Brent Leary: So they can actually contact you on Twitter?
Lisa Larson: They can contact me on Twitter. They can contact my team on Twitter and we'll be there to talk to them. We make sure that we actually use our escalation team or a team leads to talk back, because you cannot take things back. There is one shot. If you say the wrong thing or you create the wrong impression, it could be a bad brand experience and that's one thing we want to be cautious of. We are learning. We have put together processes. We are building on those and the guidelines on how to speak to our customers in this arena.
Brent Leary: Just to give us a sense, how many reps do you have?
Lisa Larson: Overall we have over 150 CSRs, plus a management team.
Brent Leary: A certain number of them are interacting or all of them? What percentage of them are actually out there?
Lisa Larson: Within social media, just a small percentage of my escalation team. I have got a team of ten right now that are trained and being trained. They are not all corresponding. What we have done is we are looking at those sites, because its 24/7. We look at every social media site, every two to four hours, depending on the time. We have a schedule. If there's an issue that is a Customer Care issue and they can quickly and easily respond to, they do.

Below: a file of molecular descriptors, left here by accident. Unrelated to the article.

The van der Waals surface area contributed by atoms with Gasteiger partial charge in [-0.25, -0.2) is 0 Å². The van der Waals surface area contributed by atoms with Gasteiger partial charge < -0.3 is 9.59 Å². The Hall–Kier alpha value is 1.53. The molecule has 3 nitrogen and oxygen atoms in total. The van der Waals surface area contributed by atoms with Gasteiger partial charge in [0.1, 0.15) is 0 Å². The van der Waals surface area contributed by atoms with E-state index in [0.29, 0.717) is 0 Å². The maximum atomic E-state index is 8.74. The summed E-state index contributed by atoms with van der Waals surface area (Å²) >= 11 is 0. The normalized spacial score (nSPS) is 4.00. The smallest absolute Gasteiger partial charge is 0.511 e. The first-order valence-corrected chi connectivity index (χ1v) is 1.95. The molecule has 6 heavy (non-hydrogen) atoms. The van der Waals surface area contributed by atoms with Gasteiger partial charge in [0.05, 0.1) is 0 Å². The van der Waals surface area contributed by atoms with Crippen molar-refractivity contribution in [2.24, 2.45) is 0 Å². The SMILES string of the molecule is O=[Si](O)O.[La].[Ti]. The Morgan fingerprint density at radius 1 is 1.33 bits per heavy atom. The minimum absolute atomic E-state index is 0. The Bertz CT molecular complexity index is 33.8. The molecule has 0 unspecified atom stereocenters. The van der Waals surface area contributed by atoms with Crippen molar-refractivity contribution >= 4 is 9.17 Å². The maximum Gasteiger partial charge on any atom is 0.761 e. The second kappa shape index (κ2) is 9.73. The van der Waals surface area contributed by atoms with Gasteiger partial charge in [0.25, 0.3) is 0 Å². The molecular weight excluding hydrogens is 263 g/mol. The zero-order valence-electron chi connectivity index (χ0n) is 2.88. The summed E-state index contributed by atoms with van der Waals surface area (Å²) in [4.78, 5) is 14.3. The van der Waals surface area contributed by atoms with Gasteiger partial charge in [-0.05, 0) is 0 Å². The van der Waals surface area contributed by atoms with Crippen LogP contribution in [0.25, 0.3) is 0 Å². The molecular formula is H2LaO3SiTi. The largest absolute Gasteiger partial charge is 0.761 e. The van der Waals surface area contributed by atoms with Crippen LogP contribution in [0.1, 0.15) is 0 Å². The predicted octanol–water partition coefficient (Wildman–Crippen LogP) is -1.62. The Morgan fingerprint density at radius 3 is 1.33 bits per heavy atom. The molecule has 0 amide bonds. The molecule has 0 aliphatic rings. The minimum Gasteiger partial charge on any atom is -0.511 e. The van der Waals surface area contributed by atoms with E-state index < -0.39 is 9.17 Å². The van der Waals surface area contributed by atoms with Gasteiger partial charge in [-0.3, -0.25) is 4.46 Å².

If it's a situation where they are not sure how to handle that contact, they actually bring it forward and we have a social media team that includes marketing, legal, myself and HR. There are some issues you want to be very cautious about.
Brent Leary: What are some of the other challenges that you see as you begin utilizing these services and interacting with customers on social networks?